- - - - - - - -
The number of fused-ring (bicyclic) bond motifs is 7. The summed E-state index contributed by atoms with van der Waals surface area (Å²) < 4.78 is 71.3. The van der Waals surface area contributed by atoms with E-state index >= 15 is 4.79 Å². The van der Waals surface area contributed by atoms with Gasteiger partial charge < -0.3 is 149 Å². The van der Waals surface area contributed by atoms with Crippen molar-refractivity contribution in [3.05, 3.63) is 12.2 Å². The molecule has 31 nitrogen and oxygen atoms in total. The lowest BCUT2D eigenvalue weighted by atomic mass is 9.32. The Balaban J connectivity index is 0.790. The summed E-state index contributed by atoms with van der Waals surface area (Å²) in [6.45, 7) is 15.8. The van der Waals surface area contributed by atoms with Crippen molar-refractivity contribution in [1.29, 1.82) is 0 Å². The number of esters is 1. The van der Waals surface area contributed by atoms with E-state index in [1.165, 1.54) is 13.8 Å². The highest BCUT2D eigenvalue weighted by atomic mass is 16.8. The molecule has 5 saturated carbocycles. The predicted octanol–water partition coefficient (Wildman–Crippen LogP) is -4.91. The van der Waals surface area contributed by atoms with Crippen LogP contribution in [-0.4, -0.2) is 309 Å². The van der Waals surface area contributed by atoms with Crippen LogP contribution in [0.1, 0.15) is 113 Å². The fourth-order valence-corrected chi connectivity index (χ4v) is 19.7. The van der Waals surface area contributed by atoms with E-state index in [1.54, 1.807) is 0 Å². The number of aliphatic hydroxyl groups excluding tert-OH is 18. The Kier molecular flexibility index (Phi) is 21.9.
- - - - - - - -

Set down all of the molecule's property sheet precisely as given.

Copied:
The number of fused-ring (bicyclic) bond motifs is 7. The summed E-state index contributed by atoms with van der Waals surface area (Å²) < 4.78 is 71.3. The van der Waals surface area contributed by atoms with E-state index >= 15 is 4.79 Å². The van der Waals surface area contributed by atoms with Gasteiger partial charge < -0.3 is 149 Å². The van der Waals surface area contributed by atoms with Crippen molar-refractivity contribution in [3.05, 3.63) is 12.2 Å². The molecule has 31 nitrogen and oxygen atoms in total. The lowest BCUT2D eigenvalue weighted by atomic mass is 9.32. The Balaban J connectivity index is 0.790. The summed E-state index contributed by atoms with van der Waals surface area (Å²) in [6.45, 7) is 15.8. The van der Waals surface area contributed by atoms with Crippen molar-refractivity contribution in [1.29, 1.82) is 0 Å². The number of esters is 1. The van der Waals surface area contributed by atoms with E-state index in [1.165, 1.54) is 13.8 Å². The highest BCUT2D eigenvalue weighted by atomic mass is 16.8. The molecule has 5 saturated carbocycles. The predicted octanol–water partition coefficient (Wildman–Crippen LogP) is -4.91. The van der Waals surface area contributed by atoms with Crippen LogP contribution in [-0.4, -0.2) is 309 Å². The van der Waals surface area contributed by atoms with Crippen LogP contribution in [0.1, 0.15) is 113 Å². The fourth-order valence-corrected chi connectivity index (χ4v) is 19.7. The van der Waals surface area contributed by atoms with E-state index in [1.54, 1.807) is 0 Å². The number of aliphatic hydroxyl groups excluding tert-OH is 18. The Kier molecular flexibility index (Phi) is 21.9.